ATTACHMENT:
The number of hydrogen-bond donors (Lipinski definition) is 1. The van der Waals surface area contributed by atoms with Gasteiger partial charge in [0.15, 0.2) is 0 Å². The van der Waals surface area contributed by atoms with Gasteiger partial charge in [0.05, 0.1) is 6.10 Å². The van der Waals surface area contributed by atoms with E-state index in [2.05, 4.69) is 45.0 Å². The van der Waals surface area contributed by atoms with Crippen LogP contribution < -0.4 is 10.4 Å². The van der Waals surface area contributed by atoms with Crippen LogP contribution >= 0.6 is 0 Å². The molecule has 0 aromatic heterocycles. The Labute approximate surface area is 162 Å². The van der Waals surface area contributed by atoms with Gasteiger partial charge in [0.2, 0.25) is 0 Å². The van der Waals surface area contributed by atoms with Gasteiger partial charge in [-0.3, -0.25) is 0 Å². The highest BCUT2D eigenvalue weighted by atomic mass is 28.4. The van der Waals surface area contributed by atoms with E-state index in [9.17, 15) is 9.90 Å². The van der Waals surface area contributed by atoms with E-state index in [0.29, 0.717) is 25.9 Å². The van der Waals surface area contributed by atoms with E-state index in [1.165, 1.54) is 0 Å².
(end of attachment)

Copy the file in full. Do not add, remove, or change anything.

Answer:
The number of hydrogen-bond donors (Lipinski definition) is 1. The van der Waals surface area contributed by atoms with Gasteiger partial charge in [0.15, 0.2) is 0 Å². The van der Waals surface area contributed by atoms with Gasteiger partial charge in [0.05, 0.1) is 6.10 Å². The van der Waals surface area contributed by atoms with E-state index in [2.05, 4.69) is 45.0 Å². The van der Waals surface area contributed by atoms with Crippen LogP contribution < -0.4 is 10.4 Å². The van der Waals surface area contributed by atoms with Crippen LogP contribution >= 0.6 is 0 Å². The molecule has 0 aromatic heterocycles. The Labute approximate surface area is 162 Å². The van der Waals surface area contributed by atoms with Gasteiger partial charge in [0.2, 0.25) is 0 Å². The van der Waals surface area contributed by atoms with Gasteiger partial charge in [-0.3, -0.25) is 0 Å². The highest BCUT2D eigenvalue weighted by atomic mass is 28.4. The van der Waals surface area contributed by atoms with E-state index in [9.17, 15) is 9.90 Å². The van der Waals surface area contributed by atoms with E-state index in [0.29, 0.717) is 25.9 Å². The van der Waals surface area contributed by atoms with E-state index in [1.165, 1.54) is 0 Å².